for any isometry element of the orthogonal group $O(p,q)$. Note that elements under transformations of this group preserve inner product relations. The even grade operators make up the rotational group, where each bivector isometry is a composition of two reflections.

Consider the differential equation $\partial_i\epsilon_j = \epsilon_j\oslash\omega$ with the solution $\epsilon_j(x) = \epsilon_j(0)\oslash e^{x_i\omega}$ where $\theta =2 x_i$ is the parameter of the Lie group. Then for a normalized $\omega$,

\[e^{\theta\omega} = \sum_k \frac{(\theta\omega)^{\ominus k}}{k!} = \begin{cases} \cosh\theta+\omega\sinh\theta, & \text{if } \omega^2 = 1, \\ \cos\theta + \omega\sin\theta, & \text{if } \omega^2=-1, \\ 1+\theta\omega, & \text{if } \omega^2=0. \end{cases}\]

Note that $\nabla\oslash e^{\theta\omega/2} = \nabla \ominus e^{\theta\omega}$ is a double covering when using the complex numbers in the Euclidean plane.

Due to GeometryTypes.jl Point interoperability, plotting and visualizing with Makie.jl is easily possible. For example, the vectorfield method creates an anonymous Point function that applies a versor outermorphism:

using Grassmann, Makie
basis"2" # Euclidean
@basis S"+-" # Hyperbolic

paper/img/plane-1.png paper/img/plane-2.png paper/img/plane-3.png paper/img/plane-4.png paper/img/plane-3.png paper/img/plane-4.png

using Grassmann, Makie
@basis S"∞+++"
f(t) = (↓(exp(π*t*((3/7)*v12+v∞3))>>>↑(v1+v2+v3)))
@basis S"∞∅+++"
f(t) = (↓(exp(π*t*((3/7)*v12+v∞3))>>>↑(v1+v2+v3)))

paper/img/torus.png paper/img/helix.png

using Grassmann, Makie; @basis S"∞+++"


using Grassmann, Makie; @basis S"∞+++"


using Grassmann, Makie; @basis S"∞+++"
f(t) = ↓(exp(t*v∞*(sin(3t)*3v1+cos(2t)*7v2-sin(5t)*4v3)/2)>>>↑(v1+v2-v3))


using Grassmann, Makie; @basis S"∞+++"
f(t) = ↓(exp(t*(v12+0.07v∞*(sin(3t)*3v1+cos(2t)*7v2-sin(5t)*4v3)/2))>>>↑(v1+v2-v3))


As a result of Grassmann's exterior & interior products, the Hodge-DeRahm chain complex from cohomology theory has dimensional equivalence brought by the Grassmann-Poincare-Hodge complement duality,

\[\mathcal H^{n-p}M \cong \frac{\text{ker}(d\Omega^{n-p}M)}{\text{im}(d\Omega^{n-p+1}M)}, \qquad \dim\mathcal H^pM = \dim\frac{\text{ker}(\partial\Omega^pM)}{\text{im}(\partial\Omega^{p+1}M)}.\]

The rank of the grade $p$ boundary incidence operator is

\[\text{rank}\langle\partial\langle M\rangle_{p+1}\rangle_p = \min\{\dim\langle\partial\langle M\rangle_{p+1}\rangle_p,\dim\langle M\rangle_{p+1}\}.\]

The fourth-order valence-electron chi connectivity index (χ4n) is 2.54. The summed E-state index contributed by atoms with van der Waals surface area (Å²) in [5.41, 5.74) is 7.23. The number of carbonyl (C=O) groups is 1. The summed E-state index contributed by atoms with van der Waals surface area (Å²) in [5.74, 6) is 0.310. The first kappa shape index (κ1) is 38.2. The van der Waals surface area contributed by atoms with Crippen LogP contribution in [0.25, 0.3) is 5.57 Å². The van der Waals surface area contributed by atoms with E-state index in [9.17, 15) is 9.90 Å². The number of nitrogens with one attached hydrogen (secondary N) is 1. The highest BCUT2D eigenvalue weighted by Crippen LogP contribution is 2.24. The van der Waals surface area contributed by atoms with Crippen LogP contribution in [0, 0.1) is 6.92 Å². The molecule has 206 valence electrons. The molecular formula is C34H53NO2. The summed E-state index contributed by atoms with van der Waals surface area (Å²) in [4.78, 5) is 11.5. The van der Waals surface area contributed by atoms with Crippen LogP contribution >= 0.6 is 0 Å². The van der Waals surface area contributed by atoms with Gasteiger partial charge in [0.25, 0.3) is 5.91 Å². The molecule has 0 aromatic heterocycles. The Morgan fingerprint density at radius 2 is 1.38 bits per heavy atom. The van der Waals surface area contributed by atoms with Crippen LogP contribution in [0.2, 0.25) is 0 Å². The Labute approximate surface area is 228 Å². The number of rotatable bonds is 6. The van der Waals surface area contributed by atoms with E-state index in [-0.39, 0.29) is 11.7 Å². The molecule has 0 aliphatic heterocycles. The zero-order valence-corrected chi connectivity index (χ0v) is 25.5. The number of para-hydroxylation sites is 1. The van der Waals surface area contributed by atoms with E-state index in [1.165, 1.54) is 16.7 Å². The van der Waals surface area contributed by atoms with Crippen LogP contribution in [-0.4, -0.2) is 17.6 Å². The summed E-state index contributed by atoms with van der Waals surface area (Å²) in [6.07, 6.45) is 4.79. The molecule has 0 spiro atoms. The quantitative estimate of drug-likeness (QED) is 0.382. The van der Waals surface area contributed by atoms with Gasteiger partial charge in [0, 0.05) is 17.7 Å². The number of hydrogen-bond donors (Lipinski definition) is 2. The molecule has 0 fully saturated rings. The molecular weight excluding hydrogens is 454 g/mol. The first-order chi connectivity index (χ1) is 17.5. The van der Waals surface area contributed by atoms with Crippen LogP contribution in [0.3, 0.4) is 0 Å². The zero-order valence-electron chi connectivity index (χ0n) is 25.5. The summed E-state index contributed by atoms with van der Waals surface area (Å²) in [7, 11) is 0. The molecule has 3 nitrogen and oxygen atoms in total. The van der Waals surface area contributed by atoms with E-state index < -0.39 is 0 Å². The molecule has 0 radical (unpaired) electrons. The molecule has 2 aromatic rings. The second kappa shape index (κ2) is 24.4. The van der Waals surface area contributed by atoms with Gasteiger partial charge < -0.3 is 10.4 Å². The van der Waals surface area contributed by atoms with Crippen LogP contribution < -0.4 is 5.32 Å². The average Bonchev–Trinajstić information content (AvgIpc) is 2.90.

Invariant topological information can be computed using the rank of homology groups, where $b_p(M)=\dim\mathcal H^pM$

\[b_p(M) = \dim\langle M\rangle_{p+1} - \text{rank}\langle\partial\langle M\rangle_{p+1}\rangle_p - \text{rank}\langle\partial\langle M\rangle_{p+2}\rangle_{p+1}\]

are the Betti numbers with Euler characteristic $\chi(M) = \sum_p (-1)^pb_p$.

Let's obtain the full skeleton of a simplical complex $\Delta(\omega)=\mathcal P(\omega)\backslash\Lambda^0(V)$ from the power set $\mathcal P(\omega)$ of all vertices with each subcomplex $\Delta(\partial(\omega))$ contained in the edge graph:

\[\Delta(\omega) = \sum_{g=1}^n\sum_{k=1}^{n\choose g}\left(\text{abs}\langle\omega\rangle_{g,k} + \Delta\left(\text{abs}\,\partial\langle\omega\rangle_{g,k}\right)\right).\]

Compute the value $\chi(\Delta(\omega))=1$ and $\chi(\Delta(\partial(\omega))) = \, ?$ for any Simplex $\omega$. As an exercise, also compute the corresponding betti numbers..

julia> [(χ(Δ(ω)),χ(Δ(∂(ω)))) for ω ∈ (Λ(ℝ5).v12,Λ(ℝ5).v123,Λ(ℝ5).v1234,Λ(ℝ5).v12345)]
4-element Vector{Tuple{Int64, Int64}}:
 (1, 2)
 (1, 0)
 (1, 2)
 (1, 0)

These methods can be applied to any MultiVector simplicial complex.

Null-basis of the projective split

Let $v_\pm^2 = \pm1$ be a basis with $v_\infty = v_++v_-$ and $v_\emptyset = (v_--v_+)/2$ An embedding space $\mathbb R^{p+1,q+1}$ carrying the action from the group $O(p+1,q+1)$ then has $v_\infty^2 =0$, $v_\emptyset^2 =0$, $v_\infty \cdot v_\emptyset = -1$, and $v_{\infty\emptyset}^2 = 1$ with Minkowski plane $v_{\infty\emptyset}$ having the Hestenes-Dirac-Clifford product properties,

julia> using Grassmann; @basis S"∞∅++"
(⟨∞∅++⟩, v, v∞, v∅, v₁, v₂, v∞∅, v∞₁, v∞₂, v∅₁, v∅₂, v₁₂, v∞∅₁, v∞∅₂, v∞₁₂, v∅₁₂, v∞∅₁₂)

julia> v∞^2, v∅^2, v1^2, v2^2
(0v, 0v, 1v, 1v)

julia> v∞ ⋅ v∅, v∞∅^2
(-1v, 1v)

julia> v∞∅ * v∞, v∞∅ * v∅
(-1v∞, 1v∅)

julia> v∞ * v∅, v∅ * v∞
(-1 + 1v∞∅, -1 - 1v∞∅)

For the null-basis, complement operations are different:

\[\star v_\infty = \star(v_++v_-) = (v_- + v_+)v_{1...n} = v_{\infty1...n}\]

\[ \star 2v_\emptyset = \star(v_--v_+) = (v_+ - v_-)v_{1...n} = -2v_{\emptyset1...n}\]